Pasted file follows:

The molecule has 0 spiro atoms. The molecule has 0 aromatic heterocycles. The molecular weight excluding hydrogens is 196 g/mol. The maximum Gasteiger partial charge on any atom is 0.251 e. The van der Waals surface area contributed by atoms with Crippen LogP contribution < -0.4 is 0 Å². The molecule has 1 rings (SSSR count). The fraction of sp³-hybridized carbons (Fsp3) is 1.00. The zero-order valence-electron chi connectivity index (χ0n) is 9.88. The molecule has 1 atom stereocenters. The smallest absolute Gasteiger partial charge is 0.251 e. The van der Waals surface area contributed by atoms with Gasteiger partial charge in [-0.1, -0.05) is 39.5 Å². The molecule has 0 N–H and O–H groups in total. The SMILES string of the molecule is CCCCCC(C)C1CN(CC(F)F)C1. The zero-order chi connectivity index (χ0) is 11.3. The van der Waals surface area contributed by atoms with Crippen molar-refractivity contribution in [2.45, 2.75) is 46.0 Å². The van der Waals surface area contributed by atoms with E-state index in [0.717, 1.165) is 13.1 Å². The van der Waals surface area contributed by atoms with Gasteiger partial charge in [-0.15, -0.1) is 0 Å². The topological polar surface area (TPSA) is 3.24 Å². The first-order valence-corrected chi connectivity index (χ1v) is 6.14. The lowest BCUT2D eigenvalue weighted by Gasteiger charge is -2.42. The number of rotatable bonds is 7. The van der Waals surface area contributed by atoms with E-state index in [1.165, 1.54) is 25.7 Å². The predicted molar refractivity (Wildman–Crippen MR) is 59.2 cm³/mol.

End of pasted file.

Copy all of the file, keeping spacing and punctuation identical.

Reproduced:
The molecule has 0 spiro atoms. The molecule has 0 aromatic heterocycles. The molecular weight excluding hydrogens is 196 g/mol. The maximum Gasteiger partial charge on any atom is 0.251 e. The van der Waals surface area contributed by atoms with Crippen LogP contribution < -0.4 is 0 Å². The molecule has 1 rings (SSSR count). The fraction of sp³-hybridized carbons (Fsp3) is 1.00. The zero-order valence-electron chi connectivity index (χ0n) is 9.88. The molecule has 1 atom stereocenters. The smallest absolute Gasteiger partial charge is 0.251 e. The van der Waals surface area contributed by atoms with Gasteiger partial charge in [-0.1, -0.05) is 39.5 Å². The molecule has 0 N–H and O–H groups in total. The SMILES string of the molecule is CCCCCC(C)C1CN(CC(F)F)C1. The zero-order chi connectivity index (χ0) is 11.3. The van der Waals surface area contributed by atoms with Crippen molar-refractivity contribution in [2.45, 2.75) is 46.0 Å². The van der Waals surface area contributed by atoms with E-state index in [0.717, 1.165) is 13.1 Å². The van der Waals surface area contributed by atoms with Gasteiger partial charge in [-0.15, -0.1) is 0 Å². The topological polar surface area (TPSA) is 3.24 Å². The first-order valence-corrected chi connectivity index (χ1v) is 6.14. The lowest BCUT2D eigenvalue weighted by Gasteiger charge is -2.42. The number of rotatable bonds is 7. The van der Waals surface area contributed by atoms with E-state index in [1.165, 1.54) is 25.7 Å². The predicted molar refractivity (Wildman–Crippen MR) is 59.2 cm³/mol.